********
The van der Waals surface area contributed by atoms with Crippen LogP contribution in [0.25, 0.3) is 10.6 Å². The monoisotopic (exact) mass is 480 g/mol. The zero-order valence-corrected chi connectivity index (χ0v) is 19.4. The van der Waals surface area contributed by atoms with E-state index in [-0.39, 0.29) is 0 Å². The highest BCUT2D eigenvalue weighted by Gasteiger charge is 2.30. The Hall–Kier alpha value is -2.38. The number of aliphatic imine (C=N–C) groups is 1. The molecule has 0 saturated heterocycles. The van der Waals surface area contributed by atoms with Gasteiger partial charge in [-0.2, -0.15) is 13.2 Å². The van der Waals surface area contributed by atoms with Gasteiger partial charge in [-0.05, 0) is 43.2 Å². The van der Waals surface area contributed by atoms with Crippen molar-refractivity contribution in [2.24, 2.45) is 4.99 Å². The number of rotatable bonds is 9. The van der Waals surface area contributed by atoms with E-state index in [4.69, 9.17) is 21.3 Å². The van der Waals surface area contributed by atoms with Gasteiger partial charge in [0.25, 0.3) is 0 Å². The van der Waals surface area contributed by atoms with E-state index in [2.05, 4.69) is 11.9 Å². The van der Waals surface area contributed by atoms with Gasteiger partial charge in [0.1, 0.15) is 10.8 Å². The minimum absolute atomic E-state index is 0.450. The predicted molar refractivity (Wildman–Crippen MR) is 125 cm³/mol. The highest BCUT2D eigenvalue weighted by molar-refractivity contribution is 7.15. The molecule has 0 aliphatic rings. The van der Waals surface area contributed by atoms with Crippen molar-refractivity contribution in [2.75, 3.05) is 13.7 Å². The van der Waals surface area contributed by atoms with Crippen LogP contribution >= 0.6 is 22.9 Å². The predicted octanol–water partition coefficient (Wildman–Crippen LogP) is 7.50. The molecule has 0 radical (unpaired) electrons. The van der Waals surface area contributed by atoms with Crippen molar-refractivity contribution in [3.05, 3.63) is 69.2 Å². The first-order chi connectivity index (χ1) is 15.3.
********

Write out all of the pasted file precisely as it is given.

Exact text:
The van der Waals surface area contributed by atoms with Crippen LogP contribution in [0.25, 0.3) is 10.6 Å². The monoisotopic (exact) mass is 480 g/mol. The zero-order valence-corrected chi connectivity index (χ0v) is 19.4. The van der Waals surface area contributed by atoms with E-state index in [-0.39, 0.29) is 0 Å². The highest BCUT2D eigenvalue weighted by Gasteiger charge is 2.30. The Hall–Kier alpha value is -2.38. The number of aliphatic imine (C=N–C) groups is 1. The molecule has 0 saturated heterocycles. The van der Waals surface area contributed by atoms with Gasteiger partial charge in [-0.2, -0.15) is 13.2 Å². The van der Waals surface area contributed by atoms with Gasteiger partial charge in [-0.05, 0) is 43.2 Å². The van der Waals surface area contributed by atoms with Crippen molar-refractivity contribution in [2.24, 2.45) is 4.99 Å². The number of rotatable bonds is 9. The van der Waals surface area contributed by atoms with E-state index in [4.69, 9.17) is 21.3 Å². The van der Waals surface area contributed by atoms with Gasteiger partial charge in [0.25, 0.3) is 0 Å². The van der Waals surface area contributed by atoms with E-state index in [2.05, 4.69) is 11.9 Å². The van der Waals surface area contributed by atoms with Gasteiger partial charge in [0.1, 0.15) is 10.8 Å². The minimum absolute atomic E-state index is 0.450. The predicted molar refractivity (Wildman–Crippen MR) is 125 cm³/mol. The highest BCUT2D eigenvalue weighted by molar-refractivity contribution is 7.15. The molecule has 0 aliphatic rings. The van der Waals surface area contributed by atoms with Crippen molar-refractivity contribution in [2.75, 3.05) is 13.7 Å². The van der Waals surface area contributed by atoms with Crippen LogP contribution >= 0.6 is 22.9 Å². The predicted octanol–water partition coefficient (Wildman–Crippen LogP) is 7.50. The molecule has 0 radical (unpaired) electrons. The van der Waals surface area contributed by atoms with Crippen molar-refractivity contribution in [3.05, 3.63) is 69.2 Å². The first-order chi connectivity index (χ1) is 15.3.